Oxford University Press is delighted to once again partner with Blackwell’s Oxford to host a weekend of talks and discussions. After three successful years as the Oxford Philosophy Festival, the event returns this year as the Oxford Think Festival.
Celebrating the quest for knowledge and seeking to stimulate discussion of some of the big issues and ideas of our time, the festival brings together some of our most inspiring and exciting minds. Join us for a full weekend of debates and discussion, a special event on World Philosophy Day, and an exciting preview event with Martha C. Nussbaum.
All events are free to attend, but registration is strongly recommended to secure your space.
Preview event: Martha C. Nussbaum in conversation with Roger Crisp
Saturday, 10th November 2018, 13:00 GMT
For decades Martha C. Nussbaum has been an acclaimed scholar and humanist, earning dozens of honours for her books and essays. In The Monarchy of Fear, she turns her attention to the current political crisis that has polarized America since the 2016 election. She focuses on fear (“genetically first among the emotions”) and its role in stoking anger, disgust, and envy, and how those emotions, in turn, perpetuate divisive politics (sexism and misogyny especially). Drawing on a mix of historical and contemporary examples, from classical Athens to the musical Hamilton, Martha Nussbaum untangles this web of feelings and provides a roadmap of where to go next.
Tim Williamson in conversation with Richard Marshall
Thursday, 15th November 2018, 13:00 GMT
On World Philosophy Day, join Tim Williamson and Richard Marshall as they discuss how modern philosophers think and work and tackle some of the key questions surrounding philosophy in new and provocative ways. Drawing on examples throughout the history of philosophy’s successes and failures, Tim Williamson demonstrates how philosophy begins with common-sense curiosity and develops through our capacity to dispute rationally with each other. From thought experiments to deduction to theories, this talk will make you rethink what philosophy is.
Jamie Susskind on Future Politics
Saturday, 17th November 2018, 13:00 GMT
In his book Future Politics, author and barrister Jamie Susskind confronts one of the most important questions of our time: how will digital technology transform politics and society? He will argue that rapid and relentless innovation in a range of technologies – from artificial intelligence to virtual reality – will transform the way we live together. He will challenge the audience to rethink what it means to be free or equal, what it means to have power or property, what it means for a political system to be just or democratic, and propose ways in which we can – and must – regain control.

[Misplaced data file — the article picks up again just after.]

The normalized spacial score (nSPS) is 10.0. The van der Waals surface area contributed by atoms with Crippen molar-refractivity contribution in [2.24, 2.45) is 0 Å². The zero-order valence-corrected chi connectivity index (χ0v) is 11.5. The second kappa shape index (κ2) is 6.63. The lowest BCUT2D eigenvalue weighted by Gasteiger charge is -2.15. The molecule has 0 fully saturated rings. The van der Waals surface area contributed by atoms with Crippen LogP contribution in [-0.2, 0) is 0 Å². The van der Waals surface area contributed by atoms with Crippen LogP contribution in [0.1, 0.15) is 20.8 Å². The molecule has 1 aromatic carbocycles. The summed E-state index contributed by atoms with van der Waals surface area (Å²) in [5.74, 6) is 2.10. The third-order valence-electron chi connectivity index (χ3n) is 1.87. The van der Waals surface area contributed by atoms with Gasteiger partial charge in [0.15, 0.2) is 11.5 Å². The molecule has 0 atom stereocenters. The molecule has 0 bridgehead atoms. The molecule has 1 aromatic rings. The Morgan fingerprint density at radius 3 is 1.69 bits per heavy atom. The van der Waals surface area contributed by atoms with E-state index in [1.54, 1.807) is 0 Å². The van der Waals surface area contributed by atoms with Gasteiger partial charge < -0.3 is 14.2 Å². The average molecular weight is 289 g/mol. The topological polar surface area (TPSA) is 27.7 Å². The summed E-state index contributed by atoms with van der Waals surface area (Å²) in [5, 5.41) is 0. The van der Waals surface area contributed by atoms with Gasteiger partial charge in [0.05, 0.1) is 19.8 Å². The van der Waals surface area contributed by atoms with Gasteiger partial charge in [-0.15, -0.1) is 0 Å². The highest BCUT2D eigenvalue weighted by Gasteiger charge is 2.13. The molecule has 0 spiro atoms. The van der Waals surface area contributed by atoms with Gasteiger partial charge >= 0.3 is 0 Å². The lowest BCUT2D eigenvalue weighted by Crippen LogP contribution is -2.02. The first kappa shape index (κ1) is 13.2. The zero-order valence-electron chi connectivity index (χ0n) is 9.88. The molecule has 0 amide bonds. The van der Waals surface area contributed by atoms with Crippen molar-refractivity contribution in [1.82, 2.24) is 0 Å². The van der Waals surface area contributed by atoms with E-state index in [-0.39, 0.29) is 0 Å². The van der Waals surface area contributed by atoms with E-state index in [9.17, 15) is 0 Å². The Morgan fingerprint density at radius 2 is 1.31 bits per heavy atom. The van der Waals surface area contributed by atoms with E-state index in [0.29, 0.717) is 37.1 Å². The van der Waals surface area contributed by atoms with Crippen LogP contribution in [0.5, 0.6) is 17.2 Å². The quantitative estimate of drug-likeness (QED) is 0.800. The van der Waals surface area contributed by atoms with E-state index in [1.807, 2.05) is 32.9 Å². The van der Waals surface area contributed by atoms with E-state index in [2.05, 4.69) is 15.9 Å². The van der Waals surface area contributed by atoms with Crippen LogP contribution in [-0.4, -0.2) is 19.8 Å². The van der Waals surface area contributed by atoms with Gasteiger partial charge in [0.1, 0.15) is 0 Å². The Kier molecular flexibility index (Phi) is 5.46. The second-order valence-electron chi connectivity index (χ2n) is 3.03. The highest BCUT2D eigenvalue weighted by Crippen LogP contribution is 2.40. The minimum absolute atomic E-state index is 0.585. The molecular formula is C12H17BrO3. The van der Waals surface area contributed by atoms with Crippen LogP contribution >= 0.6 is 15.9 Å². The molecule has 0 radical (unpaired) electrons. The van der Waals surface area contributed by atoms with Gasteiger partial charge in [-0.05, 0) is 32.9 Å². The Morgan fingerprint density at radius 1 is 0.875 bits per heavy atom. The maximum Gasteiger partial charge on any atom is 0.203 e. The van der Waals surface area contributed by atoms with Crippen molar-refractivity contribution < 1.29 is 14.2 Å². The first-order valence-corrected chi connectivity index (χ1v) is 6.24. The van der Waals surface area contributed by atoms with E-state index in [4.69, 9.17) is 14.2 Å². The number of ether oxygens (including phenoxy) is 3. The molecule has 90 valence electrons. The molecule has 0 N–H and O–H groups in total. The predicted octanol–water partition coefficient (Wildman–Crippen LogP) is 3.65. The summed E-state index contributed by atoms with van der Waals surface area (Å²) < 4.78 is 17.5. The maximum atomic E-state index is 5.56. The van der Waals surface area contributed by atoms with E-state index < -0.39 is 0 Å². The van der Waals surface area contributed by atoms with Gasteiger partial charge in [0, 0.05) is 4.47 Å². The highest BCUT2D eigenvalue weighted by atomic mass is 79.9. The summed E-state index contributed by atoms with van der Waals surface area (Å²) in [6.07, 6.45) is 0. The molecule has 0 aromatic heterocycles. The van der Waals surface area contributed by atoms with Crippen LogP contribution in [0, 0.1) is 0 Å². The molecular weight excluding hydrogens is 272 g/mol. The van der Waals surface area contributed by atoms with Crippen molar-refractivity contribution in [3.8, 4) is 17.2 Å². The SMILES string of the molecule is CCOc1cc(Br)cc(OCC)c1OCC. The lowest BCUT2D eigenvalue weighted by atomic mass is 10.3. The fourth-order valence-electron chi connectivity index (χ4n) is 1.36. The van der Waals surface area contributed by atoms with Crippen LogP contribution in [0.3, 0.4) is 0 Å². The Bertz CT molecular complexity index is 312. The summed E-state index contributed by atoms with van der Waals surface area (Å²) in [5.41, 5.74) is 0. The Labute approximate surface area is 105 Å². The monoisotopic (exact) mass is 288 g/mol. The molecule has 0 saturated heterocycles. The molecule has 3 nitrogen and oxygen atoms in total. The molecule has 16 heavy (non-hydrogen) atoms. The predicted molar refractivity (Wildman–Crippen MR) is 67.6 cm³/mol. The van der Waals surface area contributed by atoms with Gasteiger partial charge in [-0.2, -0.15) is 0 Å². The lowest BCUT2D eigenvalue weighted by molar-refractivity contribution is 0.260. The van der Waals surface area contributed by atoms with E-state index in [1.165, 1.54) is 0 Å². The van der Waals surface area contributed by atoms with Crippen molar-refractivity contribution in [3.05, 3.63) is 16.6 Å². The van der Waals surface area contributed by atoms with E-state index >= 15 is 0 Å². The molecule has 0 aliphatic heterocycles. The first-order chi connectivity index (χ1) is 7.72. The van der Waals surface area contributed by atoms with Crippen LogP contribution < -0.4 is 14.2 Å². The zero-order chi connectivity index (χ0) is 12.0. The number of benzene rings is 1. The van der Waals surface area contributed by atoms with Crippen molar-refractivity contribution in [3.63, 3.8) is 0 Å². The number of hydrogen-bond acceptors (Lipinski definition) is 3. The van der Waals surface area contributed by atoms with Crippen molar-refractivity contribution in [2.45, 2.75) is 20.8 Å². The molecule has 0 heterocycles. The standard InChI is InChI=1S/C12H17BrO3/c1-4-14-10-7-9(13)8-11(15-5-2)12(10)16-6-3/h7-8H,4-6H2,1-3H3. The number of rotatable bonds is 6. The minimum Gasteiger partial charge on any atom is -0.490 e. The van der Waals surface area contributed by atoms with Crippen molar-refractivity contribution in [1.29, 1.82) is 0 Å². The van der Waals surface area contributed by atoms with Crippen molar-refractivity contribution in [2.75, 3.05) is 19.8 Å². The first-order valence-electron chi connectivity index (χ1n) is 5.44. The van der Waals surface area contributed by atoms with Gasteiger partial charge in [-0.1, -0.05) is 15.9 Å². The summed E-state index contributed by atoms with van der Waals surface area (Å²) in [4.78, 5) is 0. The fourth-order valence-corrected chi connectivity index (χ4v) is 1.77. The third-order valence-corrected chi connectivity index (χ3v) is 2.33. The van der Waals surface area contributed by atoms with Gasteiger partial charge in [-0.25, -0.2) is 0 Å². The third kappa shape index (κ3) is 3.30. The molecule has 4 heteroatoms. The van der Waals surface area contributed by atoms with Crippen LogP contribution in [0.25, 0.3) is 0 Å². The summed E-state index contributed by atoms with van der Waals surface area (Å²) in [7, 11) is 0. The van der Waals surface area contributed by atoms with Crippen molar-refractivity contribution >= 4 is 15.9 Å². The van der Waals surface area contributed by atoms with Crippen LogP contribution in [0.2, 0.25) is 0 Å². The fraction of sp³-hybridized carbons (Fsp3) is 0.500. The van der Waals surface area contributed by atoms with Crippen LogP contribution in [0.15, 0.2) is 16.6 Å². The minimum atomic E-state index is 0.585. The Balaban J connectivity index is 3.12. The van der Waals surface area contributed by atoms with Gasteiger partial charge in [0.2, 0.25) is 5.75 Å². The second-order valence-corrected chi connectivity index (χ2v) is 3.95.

Jeremias Prassl on Humans as a Service
Saturday, 17th November 2018, 15:00 GMT
Is crowdsourcing the future of work? The gig economy promises to revolutionize work as we know it, offering flexibility and independence instead of 9-to-5 drudgery. The potential benefits are enormous: consumers enjoy the convenience and affordability of on-demand work while microentrepreneurs turn to online platforms in search of their next gig, task, or ride. Jeremias Prassl offers a lively and critical account of the gig economy: its promises and realities, what is at stake, and how we can ensure that customers, workers, platforms, and society at large benefit from this global and growing phenomenon.
Lyndsey Stonebridge in conversation with Elleke Boehmer
Sunday, 18th November, 13:00 GMT
The twentieth century bore witness to the creation of a new class of person: the placeless people; those who cross frontiers and fall out of nation states; the refugees; the stateless; the rightless. Join Lyndsey Stonebridge and Elleke Boehmer as they discuss how a generation of writers and intellectuals responded to the mass displacements of the last century, and anticipate many of the issues we confront today. Exploring the work of Hannah Arendt, Franz Kafka, W.H. Auden, George Orwell, Samuel Beckett, and Simone Weil, among others, Lyndsey Stonebridge argues that we urgently need to reconnect with the moral and political imagination of these writers to tackle today’s refugee ‘crisis’.
David Dwan on Liberty, Equality, and Humbug
Sunday, 18th November 2018, 15:00 GMT
George Orwell is part of the political vocabulary of our times and yet, partly due to this popularity, what he stands for remains opaque. His writing confirms deep and widely shared intuitions about political justice, but part of its enduring fascination is the fact that these intuitions don’t quite add up. In Liberty, Quality & Humbug, David Dwan explores Orwell’s ambiguous views of key concepts such as liberty, equality, solidarity, truth, and happiness and reveals how, through his journalism and fiction, Orwell ultimately puts his own idealism on trial.
If you are in the Oxford area between Sunday 10th and Sunday 18th November 2018, make sure to register for any of the above events. We look forward to seeing you at Blackwell’s, Broad Street!
Featured image credit: Night, lights, lantern and community by Ryan Franco. Public Domain via Unsplash.